Causes & Symptoms
The individual bones in your ankle joint are bound together by ligaments. They are activated by various muscles in the calf. The ligament connection between your tibia bone and fibula bone, as well as your external and internal ligaments, stabilise your foot. Ankle sprains or ligament injuries can commonly be divided into two groups; a “high” or a “low” ankle sprain. Low ankle sprains are by far more common and occur when the ankle rolls inwards. Here the ligaments that attach the ankle bone to the fibula bone are torn. The three ligaments on the outer side of the ankle can get injured in these injuries. These injuries are commonly managed without the need for surgery. A high ankle sprain is less common but more serious and may need surgical treatment. In a high ankle sprain the tough ligaments that hold the two lower leg bones together are torn. This is otherwise known as a syndesmosis injury and may result in the two bones springing apart.
How does a ligament tear of the ankle joint occur?
In 85% of cases, a ligament tear of the ankle joint happens due to the ankle rolling while walking. External forces, such as a tackle in football or rugby, can also cause ligament rupture. In general, sports that require cutting and turning such as tennis, netball or hockey carry a high risk of a low ankle sprain and ligament injury. In addition, these types of accidents can lead to bone fractures or damage to the cartilage. Tendons can also be damaged. A high ankle sprain can result from sports such as rugby and are also commonly seen in skiing injuries.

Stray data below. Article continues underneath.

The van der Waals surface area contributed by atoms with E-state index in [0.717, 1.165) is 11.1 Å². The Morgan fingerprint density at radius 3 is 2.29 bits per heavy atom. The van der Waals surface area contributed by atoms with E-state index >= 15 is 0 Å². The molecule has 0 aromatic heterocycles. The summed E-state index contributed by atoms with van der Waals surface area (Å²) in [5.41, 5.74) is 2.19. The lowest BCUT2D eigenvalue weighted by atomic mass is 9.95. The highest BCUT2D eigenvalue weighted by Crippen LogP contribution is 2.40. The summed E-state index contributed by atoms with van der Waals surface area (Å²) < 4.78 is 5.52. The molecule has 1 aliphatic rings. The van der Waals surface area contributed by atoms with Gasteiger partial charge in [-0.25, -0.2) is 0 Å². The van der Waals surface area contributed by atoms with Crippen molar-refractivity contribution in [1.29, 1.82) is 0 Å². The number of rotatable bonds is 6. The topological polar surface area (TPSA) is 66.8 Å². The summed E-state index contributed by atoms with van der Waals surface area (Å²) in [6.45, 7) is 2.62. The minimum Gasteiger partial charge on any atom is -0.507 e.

Signs of a ligament rupture of the ankle joint
After your ankle rolls, a sudden shooting pain typically occurs. Some report a crunching or cracking noise. The first signs of a ligament tear are severe swelling and bruising. In a low ankle sprain the bruise can track into the foot and the toes. A large swelling can appear on the outer side of your ankle. You’ll often no longer be able to put your full weight on the foot because of the pain. Sometimes, a feeling of instability can also arise.
Initial measures for a suspected ligament tear
To prevent further injury, it is best to follow the RICE method:
- Rest: stop putting weight on the joint as quickly as possible.
- Ice: cool the affected area to combat swelling and inflammation of the joint.
- Compression and Elevation: apply a compression bandage and keep your leg raised. With these measures, you can slow down the swelling of your ankle joint.
In addition, you should be examined by a doctor as quickly as possible so that they can establish the type and severity of your injury. Our specialists at Schoen Clinic have years of experience in handling sports injuries and can recommend suitable treatment.